Ms. Zayer said her employees are good about making up sick or missed days, but with the legislation, now “they have no incentive. They don’t really lose but the business takes a hit on both sides.”
She said the Council should have taken into the consideration how different businesses would be affected. “This is really going to extinguish mom-and-pop businesses,” she predicted.
“I’m coming in on my 20th year and I would like to sell and move.”
Linda Baran, president of the Staten Island Chamber of Commerce, said she hopes that in future, there will be a conservation between the administration, the Council and the business community about applicable legislation.
“Day in and day, out their bottom line is getting thinner and thinner, and mandates like these and like the Affordable Care Act, with the premiums and everything, is eating into the bottom line,” she said.
Next, she noted, businesses may have to worry about a boost in minimum wages. “Everyone deserves a fair salary, but you have to look at the overall effect — not just one thing, but how everything is affected, especially in this business climate,” Ms. Baran said.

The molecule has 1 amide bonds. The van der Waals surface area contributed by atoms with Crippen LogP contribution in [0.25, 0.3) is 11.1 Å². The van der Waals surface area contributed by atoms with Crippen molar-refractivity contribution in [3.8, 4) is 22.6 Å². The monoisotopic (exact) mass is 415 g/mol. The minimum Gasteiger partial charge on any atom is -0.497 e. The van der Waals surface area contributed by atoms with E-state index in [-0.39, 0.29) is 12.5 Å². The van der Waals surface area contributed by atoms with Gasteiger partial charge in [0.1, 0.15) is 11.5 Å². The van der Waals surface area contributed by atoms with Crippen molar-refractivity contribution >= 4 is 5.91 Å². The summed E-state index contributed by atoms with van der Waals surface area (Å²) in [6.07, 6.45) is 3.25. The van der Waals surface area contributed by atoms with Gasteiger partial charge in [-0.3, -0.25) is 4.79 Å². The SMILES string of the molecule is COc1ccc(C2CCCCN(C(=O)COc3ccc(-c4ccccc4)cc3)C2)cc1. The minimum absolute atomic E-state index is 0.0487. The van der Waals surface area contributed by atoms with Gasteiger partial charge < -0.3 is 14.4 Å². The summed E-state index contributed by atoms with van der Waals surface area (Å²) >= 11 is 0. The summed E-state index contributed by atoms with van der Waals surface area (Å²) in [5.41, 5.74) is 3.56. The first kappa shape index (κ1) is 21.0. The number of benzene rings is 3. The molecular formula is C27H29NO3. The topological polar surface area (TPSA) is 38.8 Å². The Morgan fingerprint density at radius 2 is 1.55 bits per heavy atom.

Despite the reservations expressed by some Council members, others were bullish on the bill. Lead sponsor Councilwoman Margaret Chin noted that other cities have already enacted such laws.
“I am proud to see New York City join them today in safeguarding what should be both a public safety concern and a human right — that is the idea that if you are sick, or someone you take care of is sick, that you do not have to be afraid that you’ll lose your job or lose your paycheck,” Ms. Chin said.
But plenty were left wondering why the bill passed overwhelmingly despite the serious concerns voiced by so many.
“The fact that so many Council members had concerns about this legislation should stand for itself,” said Vallone.
Mayor Bill de Blasio spearheaded the push for the paid sick legislation — he criticized former Speaker Christine Quinn, his mayoral primary rival, for being slow to bring it to the floor and for the compromises she made.
“Because of the work of Speaker Melissa Mark-Viverito and her colleagues, half a million more New Yorkers will soon have the dignity and security that come with paid sick leave,” de Blasio said in a statement. “Under this law, thousands of hardworking New Yorkers will no longer have to choose between taking a sick day or earning a paycheck — and thousands of parents will no longer be forced to pick between caring for a sick child and earning enough to provide for them.”
It will be the first law de Blasio signs as mayor.